Informed of McFate's true identity, her friends and associates in the gun control community expressed shock and anger. "That astounds me," says Barbara Hohlt. Of McFate's ability to maintain her cover, she adds, "She was very, very good. Everybody knew her for years and trusted her." Brian Malte, director of state legislation at the Brady Campaign, says, "Oh my…Of all the people." Kristen Rand, legislative director of the Violence Policy Center, remarks, "This is totally bizarre." And she adds, "I would find it hardest to believe this about her. She comes across as kind of dense—or she's putting on a good act."
McFate's (now former) colleagues note that she was well-positioned for many years to provide the NRA—or any other gun rights groups—the plans, secrets, and inside gossip of practically the entire gun violence prevention movement. "She had access to all the legislative strategy for every major issue for years," says Rand. Another gun control advocate who worked with McFate and asked not to be identified recalls, "She was one of those rare people. As a volunteer, she wanted to know more and more about what people were working on." With intelligence gathered by McFate, Ceasefire New Jersey's Miller says, the gun lobby could "learn a lot: what the grassroots of the gun violence prevention movement intended; where our priorities are shifting; which legislation we would be promoting or fighting against and what sort of effort we would be putting into that; who our targeted legislators would be; what states and districts we deemed important enough to put an effort into; our messaging, what our messaging would be before we put it out there."
Hohlt recalled several recent episodes in which McFate maneuvered to place herself in the middle of issues important to the NRA and others in the gun lobby. One occurred this spring, when the London-based International Action Network on Small Arms was trying to persuade American gun control groups to attend a July meeting at the United Nations on small-arms control. (A 2001 UN conference ended up establishing a program weaker than gun control advocates had desired, thanks to the intervention of the Bush administration, which had been lobbied by the NRA.) States United to Prevent Gun Violence had never before been involved with international gun control issues. And to participate in the UN meeting, it had to apply for credentials. Hohlt says McFate pushed her to file for them. Hohlt did so, and McFate ended up being able to learn what the anti-gun forces were planning for the UN session—including the delegates they intended to lobby, and the arguments they would highlight.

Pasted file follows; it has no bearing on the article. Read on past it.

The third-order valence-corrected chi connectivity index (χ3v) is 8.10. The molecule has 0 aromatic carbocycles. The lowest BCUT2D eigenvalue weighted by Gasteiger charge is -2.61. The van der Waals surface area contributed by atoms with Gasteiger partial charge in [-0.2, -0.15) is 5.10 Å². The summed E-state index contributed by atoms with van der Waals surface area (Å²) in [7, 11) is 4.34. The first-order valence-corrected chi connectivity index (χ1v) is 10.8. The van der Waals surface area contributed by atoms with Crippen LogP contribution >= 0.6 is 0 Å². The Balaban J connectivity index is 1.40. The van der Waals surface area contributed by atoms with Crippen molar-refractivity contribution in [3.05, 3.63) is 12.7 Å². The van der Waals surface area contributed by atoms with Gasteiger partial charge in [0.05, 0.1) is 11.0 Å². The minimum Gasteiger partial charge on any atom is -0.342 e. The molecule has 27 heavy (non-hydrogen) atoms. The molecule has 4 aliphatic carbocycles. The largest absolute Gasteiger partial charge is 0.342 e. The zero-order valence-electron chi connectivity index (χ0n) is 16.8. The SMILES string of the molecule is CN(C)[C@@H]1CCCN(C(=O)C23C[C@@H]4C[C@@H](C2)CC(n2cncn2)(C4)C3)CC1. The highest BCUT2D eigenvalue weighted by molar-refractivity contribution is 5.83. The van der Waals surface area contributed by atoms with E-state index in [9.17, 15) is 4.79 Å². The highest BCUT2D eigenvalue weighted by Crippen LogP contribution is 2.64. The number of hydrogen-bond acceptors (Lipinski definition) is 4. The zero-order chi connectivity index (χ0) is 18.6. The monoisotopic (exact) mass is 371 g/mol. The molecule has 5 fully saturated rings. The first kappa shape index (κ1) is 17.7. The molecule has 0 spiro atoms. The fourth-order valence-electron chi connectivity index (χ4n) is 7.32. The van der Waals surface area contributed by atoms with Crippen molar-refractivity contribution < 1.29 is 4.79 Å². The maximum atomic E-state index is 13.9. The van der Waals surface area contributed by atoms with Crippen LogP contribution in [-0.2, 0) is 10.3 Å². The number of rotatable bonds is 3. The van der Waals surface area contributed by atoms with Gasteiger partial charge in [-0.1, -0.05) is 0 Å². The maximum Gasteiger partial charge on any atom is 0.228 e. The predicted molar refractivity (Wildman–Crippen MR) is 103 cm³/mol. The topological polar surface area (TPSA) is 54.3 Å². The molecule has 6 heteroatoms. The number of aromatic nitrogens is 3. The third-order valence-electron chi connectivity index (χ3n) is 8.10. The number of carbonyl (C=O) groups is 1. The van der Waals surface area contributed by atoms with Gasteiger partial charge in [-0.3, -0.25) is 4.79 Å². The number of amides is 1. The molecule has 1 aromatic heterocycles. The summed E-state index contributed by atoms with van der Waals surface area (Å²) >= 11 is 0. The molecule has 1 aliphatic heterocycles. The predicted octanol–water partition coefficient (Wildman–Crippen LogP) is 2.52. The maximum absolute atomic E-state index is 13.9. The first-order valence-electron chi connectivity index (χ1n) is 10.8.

McFate also took a keen interest in a gun matter currently under consideration by the Department of the Interior, Hohlt says. At the urging of the gun lobby, the agency has been mulling whether to change its regulations to allow people to carry loaded and concealed guns into national parks under certain circumstances. (At the moment, a gun carried into a national park must be unloaded and kept apart from ammunition.) The National Parks Conservation Association and current and former National Park Service officials have been fighting the proposed rule change. "When Mary heard about this," Hohlt recalls, "she immediately asked to be on the email list [of the opponents] and she also got on the phone calls. So she now knows the strategy of the people trying to fight this." Similarly, when Mayors Against Illegal Guns, a group organized by New York City mayor Michael Bloomberg, mounted a campaign against the NRA-backed Tiahrt amendment—legislation advanced by Rep. Todd Tiahrt (R-Kan.) and first passed by Congress in 2003 that prevents the Bureau of Alcohol, Tobacco, Firearms, and Explosives from sharing gun-tracing data—McFate, according to Hohlt, made certain to participate in conference calls during which strategy for beating back the bill was discussed. "Whenever an issue comes up, she manages to get on the email list," Hohlt says.
The McFate operation, says Miller, "would confirm for me the way that the gun lobby works, which is no rules, no question of fairness or honesty. Anything that they can do they will do to protect the profits of the gun industry." He notes that his organization has experienced low-level attempts at penetration in the past—a pro-gun advocate once posed as a would-be volunteer to get on his group's mailing list—but nothing on this scale.